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Exclusive VetPrac.com interview with Dr Christine Hawke by Stephanie Buelna.

If you have specific questions regarding dentistry, Dr Christine Hawke has offered to be available as a contact. Find her through www.sydneypetdentistry.com.au or at +61 408 782 611. We are also honoured to invite Dr Hawke as a presenter at ourPop Up Day Seminar: Dental Radiology. To learn more about the CR-7 Digital X-Ray Machine, check out https://www.im3vet.com/

Congrats to the AVBA Manager of the Year!

Dr Jeannet Kessels BVSc Hons,

Owner/ Director/Senior Veterinarian

Springfield District Veterinary Clinic

How did it feel to win AVBA Manager of the Year?

“It was an honour to be nominated by my team and for Springfield District Vets to be recognized as special.”

What do you think is the most important role of a Vet Manager?

“Well, first of all, I probably need to explain a little. I would regard myself as a fairly ordinary Manager, but have the privilege of employing an exceptional Practice Manager: Dr Rachel Ball. Managers organize, coordinate, allocate resources and aspire to efficiency. Leaders, such as me, provide forward direction, encouragement and inspiration to staff and the operation as a whole.”

What are some challenges you face with co-workers? And the rewards?

“Once all the right people sit in the right positions, with clear expectations of what their roles need to be, staff can work to their strengths and accept a level of responsibility and commitment that goes beyond what you could ever imagine.

The trick is in finding what turns people’s lights on, what floats their boat, what makes them love coming to work, and to allow them to shine in these areas. And to be admired and appreciated for it.

One of the benefits of a larger practice is that there is room for people to specialize a little, but the same principle applies regardless of size. Once you have a group of people who love to come to work, who regard it as their own, and who can be honest between themselves, the challenges are minimal.

Solid systems, applied by the manager yet inspired by the leader, are required for everything to run smoothly.

An example is Performance Reviews. Ours span 25 pages, take some hours to complete for each individual, and set out exactly what is expected of the team. They are ruthless and don’t sugar-coat any behaviour or capacity.

Once staff deeply absorb the practice culture, understand how they are expected to behave, and have perfectly described role descriptions laid out, they can relax into themselves and excel.

Your people will then apply their own initiative and imagination, be diligent and happily take on responsibility, which is ultimately the core of a great workplace.

To best manage a group of motivated high achievers in a busy and, chaotic veterinary workplace, we must develop staff resilience and proactively mitigate stress.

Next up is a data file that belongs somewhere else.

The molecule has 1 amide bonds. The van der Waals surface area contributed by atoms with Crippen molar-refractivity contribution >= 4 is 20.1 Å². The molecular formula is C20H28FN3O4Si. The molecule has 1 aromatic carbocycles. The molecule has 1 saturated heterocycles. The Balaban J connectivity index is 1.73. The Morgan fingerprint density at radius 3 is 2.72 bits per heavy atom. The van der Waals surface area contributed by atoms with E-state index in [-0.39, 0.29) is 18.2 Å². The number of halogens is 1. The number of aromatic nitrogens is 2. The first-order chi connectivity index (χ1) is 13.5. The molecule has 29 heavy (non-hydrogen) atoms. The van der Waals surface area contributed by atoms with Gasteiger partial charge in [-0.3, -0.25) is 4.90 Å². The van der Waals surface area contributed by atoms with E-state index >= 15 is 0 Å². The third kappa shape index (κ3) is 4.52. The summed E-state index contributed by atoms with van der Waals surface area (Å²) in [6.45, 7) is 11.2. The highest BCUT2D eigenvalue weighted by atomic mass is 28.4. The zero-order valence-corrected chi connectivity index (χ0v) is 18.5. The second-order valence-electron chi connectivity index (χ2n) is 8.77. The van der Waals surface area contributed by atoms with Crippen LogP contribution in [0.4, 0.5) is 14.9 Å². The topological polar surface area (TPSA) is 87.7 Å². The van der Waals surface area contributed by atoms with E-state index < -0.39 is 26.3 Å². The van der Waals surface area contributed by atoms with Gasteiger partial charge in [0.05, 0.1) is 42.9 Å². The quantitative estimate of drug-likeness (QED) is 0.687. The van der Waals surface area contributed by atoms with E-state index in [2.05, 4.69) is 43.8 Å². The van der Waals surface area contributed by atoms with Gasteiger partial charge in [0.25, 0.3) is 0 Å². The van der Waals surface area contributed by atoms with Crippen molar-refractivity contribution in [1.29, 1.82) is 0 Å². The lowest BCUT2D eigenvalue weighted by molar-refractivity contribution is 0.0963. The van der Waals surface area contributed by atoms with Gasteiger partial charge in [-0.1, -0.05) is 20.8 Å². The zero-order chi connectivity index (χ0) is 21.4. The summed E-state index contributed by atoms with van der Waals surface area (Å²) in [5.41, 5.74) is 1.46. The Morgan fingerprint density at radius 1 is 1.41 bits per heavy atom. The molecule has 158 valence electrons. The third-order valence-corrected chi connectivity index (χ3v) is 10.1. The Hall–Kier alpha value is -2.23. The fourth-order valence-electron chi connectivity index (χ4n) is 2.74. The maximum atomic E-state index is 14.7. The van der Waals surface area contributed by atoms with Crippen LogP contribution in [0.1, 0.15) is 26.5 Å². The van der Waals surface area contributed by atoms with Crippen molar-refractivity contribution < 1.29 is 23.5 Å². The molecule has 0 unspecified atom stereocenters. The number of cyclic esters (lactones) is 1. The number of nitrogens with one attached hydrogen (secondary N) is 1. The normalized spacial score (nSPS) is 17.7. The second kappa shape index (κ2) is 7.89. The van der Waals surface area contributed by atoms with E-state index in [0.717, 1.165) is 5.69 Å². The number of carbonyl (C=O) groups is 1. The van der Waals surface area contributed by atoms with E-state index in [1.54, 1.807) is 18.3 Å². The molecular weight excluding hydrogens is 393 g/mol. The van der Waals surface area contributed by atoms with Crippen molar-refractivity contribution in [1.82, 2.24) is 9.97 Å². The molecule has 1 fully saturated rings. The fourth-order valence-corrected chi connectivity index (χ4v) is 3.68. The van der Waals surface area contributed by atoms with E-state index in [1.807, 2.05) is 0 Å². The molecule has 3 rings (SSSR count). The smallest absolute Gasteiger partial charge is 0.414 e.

I challenge anyone to name another business as complex and layered as a veterinary clinic; a shop with constant phone calls, the full range of emotions from birth to death swinging like a pendulum between visits every single day, dangerous drugs, dogs that bite, cats, scratch, horses kick… then perform major human-grade orthopaedic procedures and treat stenching, contagious parvo in the same building… interpret an ultrasound and conduct blood tests with a dog barking so incessantly it is in fact driving you mad. You might feel a bit wrecked from that late night calving.  Join needy non-financial clients with empathic, perfectionist staff required to charge rigorously for their services.

So, let’s acknowledge our veterinary clinics as exciting but innately stressful environments!

Our managers must put great systems in place to reduce the load, and educate ourselves on stress management.

My aim for 2014 is to elevate the mental health of our Springfield District Vets team. We recently employed an evening speaker to discuss ‘Stress, Anxiety and Cybernetics’ and this was a great start. “

Why did you take the extra step of becoming a Vet Manager instead of just being a vet?

“Life circumstances presented themselves and I found myself owning a practice with thirteen staff before I knew what hit me. Not something I dreamed of nor was prepared for! It was a relief for me to escape to theatre, operating, rather than confronting the immense learning curve of running a substantial business. I suppose I have now grown into the role and find it suits me well.”

What advice would you give to vets who want to become a Vet Manager?

“First of all look to your strengths; are you a leader or a manager? Managers can learn to lead but the reverse is not always true. Do you have the commitment to remain disciplined in both thought and in action? Do you enjoy looking after staff? Is a long term commitment what you want?

There is great personal reward in running a respected and successful business, but if it isn’t the right thing for you, it can be a millstone around your neck.”